Jonathan Thorne

The constitution celebrated the 227th anniversary of its signing yesterday. It's arguably the single most important document in American history and thought, but have we become complacent with it?

The document was never meant to be changed on a whim, but the founders did build in ways for it to grow, change and better assist the liberty of Americans.

It has been amended 27 times through a lengthy and arduous process that involves the approval of three quarters of state legislatures--or conventions. 

If you could, what would you change about the constitution?

Courtesy photo

Baritone John Brancy, 25, plays the lead role in the Opera San Antonio production of composer Tobias Picker's "Fantasic Mr. Fox," opening September 23 at the Tobin Center for the Performing Arts.

Flickr user Emad Ghazipura / cc

Do police need a warrant to access location data and other meta information from your cell phone in Texas?

A hearing in the state senate yesterday had conflicting answers that may surprise you. Electronic privacy advocates like Scott Henson say they don't, but he wants a law changing that. Law enforcement officials like Bill Exley, an assistant district attorney with Harris County, says they do have to get a warrant, but he wants to change it so they don't.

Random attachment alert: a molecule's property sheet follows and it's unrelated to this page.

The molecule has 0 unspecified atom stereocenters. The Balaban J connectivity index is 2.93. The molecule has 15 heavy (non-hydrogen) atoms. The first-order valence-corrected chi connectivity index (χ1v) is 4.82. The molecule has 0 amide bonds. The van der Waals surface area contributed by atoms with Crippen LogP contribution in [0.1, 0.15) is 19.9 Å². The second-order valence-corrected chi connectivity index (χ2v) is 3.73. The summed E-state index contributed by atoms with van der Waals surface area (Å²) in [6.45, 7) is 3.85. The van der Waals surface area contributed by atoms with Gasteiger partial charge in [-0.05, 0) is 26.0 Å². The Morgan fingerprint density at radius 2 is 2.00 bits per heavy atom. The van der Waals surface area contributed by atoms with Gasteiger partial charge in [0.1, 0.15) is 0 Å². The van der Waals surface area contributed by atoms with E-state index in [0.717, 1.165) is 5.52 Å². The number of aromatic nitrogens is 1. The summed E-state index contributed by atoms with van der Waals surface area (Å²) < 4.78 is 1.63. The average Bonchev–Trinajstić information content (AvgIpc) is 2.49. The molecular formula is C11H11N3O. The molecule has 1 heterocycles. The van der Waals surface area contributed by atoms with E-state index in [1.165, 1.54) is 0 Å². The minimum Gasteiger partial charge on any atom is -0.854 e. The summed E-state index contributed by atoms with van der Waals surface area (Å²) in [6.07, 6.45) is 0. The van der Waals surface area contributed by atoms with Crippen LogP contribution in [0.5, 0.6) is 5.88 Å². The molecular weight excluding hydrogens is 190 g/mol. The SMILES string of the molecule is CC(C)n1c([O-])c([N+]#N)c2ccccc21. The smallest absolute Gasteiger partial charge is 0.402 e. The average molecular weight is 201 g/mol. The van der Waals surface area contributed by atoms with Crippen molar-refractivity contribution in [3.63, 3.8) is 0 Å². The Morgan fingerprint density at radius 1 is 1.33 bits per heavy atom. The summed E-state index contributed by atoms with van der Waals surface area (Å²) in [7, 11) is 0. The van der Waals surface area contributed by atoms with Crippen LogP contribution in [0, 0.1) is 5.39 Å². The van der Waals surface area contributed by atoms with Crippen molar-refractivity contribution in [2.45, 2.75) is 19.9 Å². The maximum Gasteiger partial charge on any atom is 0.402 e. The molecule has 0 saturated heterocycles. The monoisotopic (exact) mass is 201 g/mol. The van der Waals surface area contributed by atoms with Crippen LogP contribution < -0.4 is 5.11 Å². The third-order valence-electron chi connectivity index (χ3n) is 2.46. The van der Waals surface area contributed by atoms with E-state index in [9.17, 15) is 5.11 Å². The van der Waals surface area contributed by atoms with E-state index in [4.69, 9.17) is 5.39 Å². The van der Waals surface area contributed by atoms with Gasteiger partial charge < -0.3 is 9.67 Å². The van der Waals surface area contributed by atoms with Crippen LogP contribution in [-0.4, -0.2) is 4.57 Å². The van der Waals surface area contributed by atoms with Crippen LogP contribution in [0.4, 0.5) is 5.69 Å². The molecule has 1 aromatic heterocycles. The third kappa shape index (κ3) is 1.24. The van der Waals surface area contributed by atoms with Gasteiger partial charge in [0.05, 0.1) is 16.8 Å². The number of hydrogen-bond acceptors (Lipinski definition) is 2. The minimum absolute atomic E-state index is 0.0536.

Ford, Powell & Carson

A chance find in a basement has cast a new light on San Antonio’s not-so-distant past. It started out with an e-mail received by Trinity University Assistant Professor Kathryn O’Rourke.

“Kathryn, you’re not going to believe this. We have made this amazing discovery. I can’t even tell you over e-mail what it is, it’s so exciting.”

An intern named Jason had been sent to the basement to archive old files.

"Pretty typical intern grunt work, frankly,” said O'Rourke.

But O'Rourke says he found some sketches there that gave him pause.

flikrUser: Images_of_money

77 million Americans have debt in collections, a full third of everyone in the country with a credit line. According to the Urban Institute, they also owe an average of more than $5,000. Medical, credit cards and utility bills are for many Americans going unpaid.